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Central nervous system (CNS) infections are not uncommon in the neurocritical care unit (NCCU). This chapter reviews the most common causes of CNS infections and discusses the diagnosis and management of these life-threatening illnesses.
Children exposed to trauma are predisposed to develop a number of mental health syndromes. They are prone to under-treatment with effective psychosocial interventions and over-treatment with high-risk psychotropic medications, especially polypharmacy and the use of antipsychotics for unapproved conditions. We review the evidence for psychosocial and pharmacological treatments for mental health problems associated with high exposure to childhood trauma – identifying those in foster care as an index group – and the frequency of high-risk pharmacological practices. We describe current efforts to reduce over-treatment of children with high-risk psychotropic medications and propose further recommendations to protect and provide effective care for these vulnerable children.
A robust biomedical informatics infrastructure is essential for academic health centers engaged in translational research. There are no templates for what such an infrastructure encompasses or how it is funded. An informatics workgroup within the Clinical and Translational Science Awards network conducted an analysis to identify the scope, governance, and funding of this infrastructure. After we identified the essential components of an informatics infrastructure, we surveyed informatics leaders at network institutions about the governance and sustainability of the different components. Results from 42 survey respondents showed significant variations in governance and sustainability; however, some trends also emerged. Core informatics components such as electronic data capture systems, electronic health records data repositories, and related tools had mixed models of funding including, fee-for-service, extramural grants, and institutional support. Several key components such as regulatory systems (e.g., electronic Institutional Review Board [IRB] systems, grants, and contracts), security systems, data warehouses, and clinical trials management systems were overwhelmingly supported as institutional infrastructure. The findings highlighted in this report are worth noting for academic health centers and funding agencies involved in planning current and future informatics infrastructure, which provides the foundation for a robust, data-driven clinical and translational research program.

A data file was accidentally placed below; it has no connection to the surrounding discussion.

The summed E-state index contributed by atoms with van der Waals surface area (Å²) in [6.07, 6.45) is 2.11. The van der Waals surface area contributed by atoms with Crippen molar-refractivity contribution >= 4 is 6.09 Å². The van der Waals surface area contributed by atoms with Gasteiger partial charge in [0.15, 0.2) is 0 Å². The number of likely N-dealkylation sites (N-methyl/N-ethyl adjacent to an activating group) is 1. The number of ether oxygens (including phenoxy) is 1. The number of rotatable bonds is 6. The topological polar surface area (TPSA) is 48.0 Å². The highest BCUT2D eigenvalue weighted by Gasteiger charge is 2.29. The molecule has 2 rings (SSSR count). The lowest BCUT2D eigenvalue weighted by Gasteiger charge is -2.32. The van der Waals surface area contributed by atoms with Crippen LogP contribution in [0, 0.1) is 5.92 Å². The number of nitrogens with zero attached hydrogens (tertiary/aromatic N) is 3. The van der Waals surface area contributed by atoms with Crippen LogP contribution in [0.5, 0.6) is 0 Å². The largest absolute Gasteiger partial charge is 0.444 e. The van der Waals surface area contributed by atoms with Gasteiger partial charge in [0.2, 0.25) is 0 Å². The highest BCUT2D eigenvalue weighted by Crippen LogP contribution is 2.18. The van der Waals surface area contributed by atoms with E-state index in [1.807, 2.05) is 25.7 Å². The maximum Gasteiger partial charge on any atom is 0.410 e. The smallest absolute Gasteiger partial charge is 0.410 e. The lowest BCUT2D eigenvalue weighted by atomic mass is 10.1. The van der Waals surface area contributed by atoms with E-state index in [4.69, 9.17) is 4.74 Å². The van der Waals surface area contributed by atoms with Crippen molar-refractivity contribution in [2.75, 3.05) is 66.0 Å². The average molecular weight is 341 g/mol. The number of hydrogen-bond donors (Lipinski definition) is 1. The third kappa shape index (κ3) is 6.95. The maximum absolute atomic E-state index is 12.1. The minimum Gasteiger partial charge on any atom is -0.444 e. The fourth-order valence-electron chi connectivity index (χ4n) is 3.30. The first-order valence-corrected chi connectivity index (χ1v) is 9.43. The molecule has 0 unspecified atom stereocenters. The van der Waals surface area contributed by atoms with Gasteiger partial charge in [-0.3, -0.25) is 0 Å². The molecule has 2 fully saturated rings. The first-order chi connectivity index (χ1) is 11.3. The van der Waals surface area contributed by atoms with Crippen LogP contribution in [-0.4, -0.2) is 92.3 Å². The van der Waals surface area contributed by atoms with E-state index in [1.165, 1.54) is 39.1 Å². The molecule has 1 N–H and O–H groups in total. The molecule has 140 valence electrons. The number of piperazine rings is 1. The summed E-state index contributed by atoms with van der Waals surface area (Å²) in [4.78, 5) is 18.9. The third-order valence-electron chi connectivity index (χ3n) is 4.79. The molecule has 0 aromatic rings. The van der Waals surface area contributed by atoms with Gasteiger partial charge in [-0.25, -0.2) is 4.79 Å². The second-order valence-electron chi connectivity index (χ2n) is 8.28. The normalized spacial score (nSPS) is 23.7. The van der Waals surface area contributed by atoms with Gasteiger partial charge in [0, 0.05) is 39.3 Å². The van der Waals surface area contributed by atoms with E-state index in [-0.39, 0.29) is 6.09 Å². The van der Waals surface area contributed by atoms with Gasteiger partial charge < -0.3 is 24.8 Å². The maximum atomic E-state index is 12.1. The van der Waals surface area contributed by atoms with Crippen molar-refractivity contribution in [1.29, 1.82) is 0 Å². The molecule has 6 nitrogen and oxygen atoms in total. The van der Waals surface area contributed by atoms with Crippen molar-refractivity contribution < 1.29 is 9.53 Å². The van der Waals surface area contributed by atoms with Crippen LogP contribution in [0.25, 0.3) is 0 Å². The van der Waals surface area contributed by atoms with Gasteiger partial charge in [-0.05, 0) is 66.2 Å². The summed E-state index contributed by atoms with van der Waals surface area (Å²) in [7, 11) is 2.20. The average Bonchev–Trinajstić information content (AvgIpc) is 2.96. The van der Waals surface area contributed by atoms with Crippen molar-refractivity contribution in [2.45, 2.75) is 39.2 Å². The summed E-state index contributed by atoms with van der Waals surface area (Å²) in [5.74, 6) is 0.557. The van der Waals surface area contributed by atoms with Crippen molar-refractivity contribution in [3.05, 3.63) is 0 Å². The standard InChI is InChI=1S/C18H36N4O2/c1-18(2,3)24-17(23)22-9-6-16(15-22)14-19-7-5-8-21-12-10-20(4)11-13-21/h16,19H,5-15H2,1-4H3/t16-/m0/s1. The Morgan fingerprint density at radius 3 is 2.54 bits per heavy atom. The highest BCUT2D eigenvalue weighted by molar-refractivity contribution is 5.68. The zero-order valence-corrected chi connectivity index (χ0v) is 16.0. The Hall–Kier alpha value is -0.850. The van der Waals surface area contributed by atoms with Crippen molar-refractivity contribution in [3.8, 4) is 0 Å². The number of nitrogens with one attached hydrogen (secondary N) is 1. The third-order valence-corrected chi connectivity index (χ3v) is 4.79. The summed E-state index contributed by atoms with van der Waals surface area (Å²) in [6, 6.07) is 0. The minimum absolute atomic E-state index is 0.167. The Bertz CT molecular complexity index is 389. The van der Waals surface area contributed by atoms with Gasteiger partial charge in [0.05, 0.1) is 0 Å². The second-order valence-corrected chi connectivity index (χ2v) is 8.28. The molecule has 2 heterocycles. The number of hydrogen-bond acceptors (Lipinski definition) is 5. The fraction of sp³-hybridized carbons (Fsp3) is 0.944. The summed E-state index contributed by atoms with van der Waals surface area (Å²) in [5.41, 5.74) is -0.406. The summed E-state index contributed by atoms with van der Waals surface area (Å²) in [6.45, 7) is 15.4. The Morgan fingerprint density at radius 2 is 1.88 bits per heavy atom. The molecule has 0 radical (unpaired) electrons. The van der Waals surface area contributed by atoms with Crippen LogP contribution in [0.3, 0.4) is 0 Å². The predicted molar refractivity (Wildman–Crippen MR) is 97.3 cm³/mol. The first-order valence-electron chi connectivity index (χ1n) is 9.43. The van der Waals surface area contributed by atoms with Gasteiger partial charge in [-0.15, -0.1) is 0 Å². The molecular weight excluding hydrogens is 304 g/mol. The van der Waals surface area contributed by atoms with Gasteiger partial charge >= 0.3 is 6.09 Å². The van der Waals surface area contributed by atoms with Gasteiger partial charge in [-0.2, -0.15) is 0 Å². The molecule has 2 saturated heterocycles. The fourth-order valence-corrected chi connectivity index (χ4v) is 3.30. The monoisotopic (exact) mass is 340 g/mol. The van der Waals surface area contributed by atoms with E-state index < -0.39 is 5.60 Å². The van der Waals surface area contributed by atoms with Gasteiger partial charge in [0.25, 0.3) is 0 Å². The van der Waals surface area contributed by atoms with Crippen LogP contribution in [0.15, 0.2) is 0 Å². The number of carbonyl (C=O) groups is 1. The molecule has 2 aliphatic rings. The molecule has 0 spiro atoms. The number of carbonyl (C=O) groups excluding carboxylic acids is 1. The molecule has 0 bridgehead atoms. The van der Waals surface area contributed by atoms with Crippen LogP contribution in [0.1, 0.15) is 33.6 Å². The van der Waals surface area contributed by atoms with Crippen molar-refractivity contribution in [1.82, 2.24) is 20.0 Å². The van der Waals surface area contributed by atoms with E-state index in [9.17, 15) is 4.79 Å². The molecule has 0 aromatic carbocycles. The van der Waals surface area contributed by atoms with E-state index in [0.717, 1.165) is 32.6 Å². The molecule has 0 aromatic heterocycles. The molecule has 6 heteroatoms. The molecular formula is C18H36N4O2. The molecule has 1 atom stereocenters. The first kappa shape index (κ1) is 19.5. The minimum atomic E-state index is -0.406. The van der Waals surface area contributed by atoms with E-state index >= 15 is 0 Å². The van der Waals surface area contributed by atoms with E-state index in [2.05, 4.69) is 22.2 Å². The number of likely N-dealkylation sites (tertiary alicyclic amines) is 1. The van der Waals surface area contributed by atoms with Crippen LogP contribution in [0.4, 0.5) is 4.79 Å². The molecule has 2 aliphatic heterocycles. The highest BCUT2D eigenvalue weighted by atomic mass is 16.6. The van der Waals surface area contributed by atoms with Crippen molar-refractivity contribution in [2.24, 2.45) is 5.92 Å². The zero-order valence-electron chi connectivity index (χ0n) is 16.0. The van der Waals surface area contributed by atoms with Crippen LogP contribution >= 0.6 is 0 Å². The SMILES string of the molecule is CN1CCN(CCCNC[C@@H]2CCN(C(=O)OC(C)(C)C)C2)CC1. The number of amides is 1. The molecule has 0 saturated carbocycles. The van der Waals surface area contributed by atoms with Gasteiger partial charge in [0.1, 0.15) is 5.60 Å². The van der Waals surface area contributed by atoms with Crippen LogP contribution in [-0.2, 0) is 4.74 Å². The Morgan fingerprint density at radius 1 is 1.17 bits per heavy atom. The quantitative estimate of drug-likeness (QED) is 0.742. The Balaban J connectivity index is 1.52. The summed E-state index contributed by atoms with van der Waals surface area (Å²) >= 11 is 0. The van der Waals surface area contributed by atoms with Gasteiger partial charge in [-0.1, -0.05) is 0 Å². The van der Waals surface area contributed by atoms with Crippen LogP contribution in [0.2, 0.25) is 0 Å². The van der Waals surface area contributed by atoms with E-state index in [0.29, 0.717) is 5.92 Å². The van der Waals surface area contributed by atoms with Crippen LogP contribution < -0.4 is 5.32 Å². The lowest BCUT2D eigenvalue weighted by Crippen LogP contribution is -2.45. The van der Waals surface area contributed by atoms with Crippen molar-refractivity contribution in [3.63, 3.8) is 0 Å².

Streptococcus pyogenes (or Group A Streptococcus, GAS) is a Gram-positive human pathogen responsible for a diverse array of superficial, invasive and immune-related diseases. GAS infections have historically been diseases of poverty and overcrowding, and remain a significant problem in the developing world and in disadvantaged populations within developed countries. With improved living conditions and access to antibiotics, the rates of GAS diseases in developed societies have gradually declined during the 20th century. However, genetic changes in circulating GAS strains and/or changes in host susceptibility to infection can lead to dramatic increases in the rates of specific diseases. No situations exemplify this more than the global upsurge of invasive GAS disease that originated in the 1980s and the regional increases in scarlet fever in north-east Asia and the UK. In each case, increased disease rates have been associated with the emergence of new GAS strains with increased disease-causing capability. Global surveillance for new GAS strains with increased virulence is important and determining why certain populations suddenly become susceptible to circulating strains remains a research priority. Here, we overview the changing epidemiology of GAS infections and the genetic alterations that accompany the emergence of GAS strains with increased capacity to cause disease.
Shigellosis causes significant morbidity and mortality in developing and developed countries, mostly among infants and young children. The World Health Organization estimates that more than one million people die from Shigellosis every year. In order to evaluate trends in Shigellosis in Israel in the years 2002–2015, we analysed national notifiable disease reporting data. Shigella sonnei was the most commonly identified Shigella species in Israel. Hospitalisation rates due to Shigella flexenri were higher in comparison with other Shigella species. Shigella morbidity was higher among infants and young children (age 0–5 years old). Incidence of Shigella species differed among various ethnic groups, with significantly high rates of S. flexenri among Muslims, in comparison with Jews, Druze and Christians. In order to improve the current Shigellosis clinical diagnosis, we developed machine learning algorithms to predict the Shigella species and whether a patient will be hospitalised or not, based on available demographic and clinical data. The algorithms’ performances yielded an accuracy of 93.2% (Shigella species) and 94.9% (hospitalisation) and may consequently improve the diagnosis and treatment of the disease.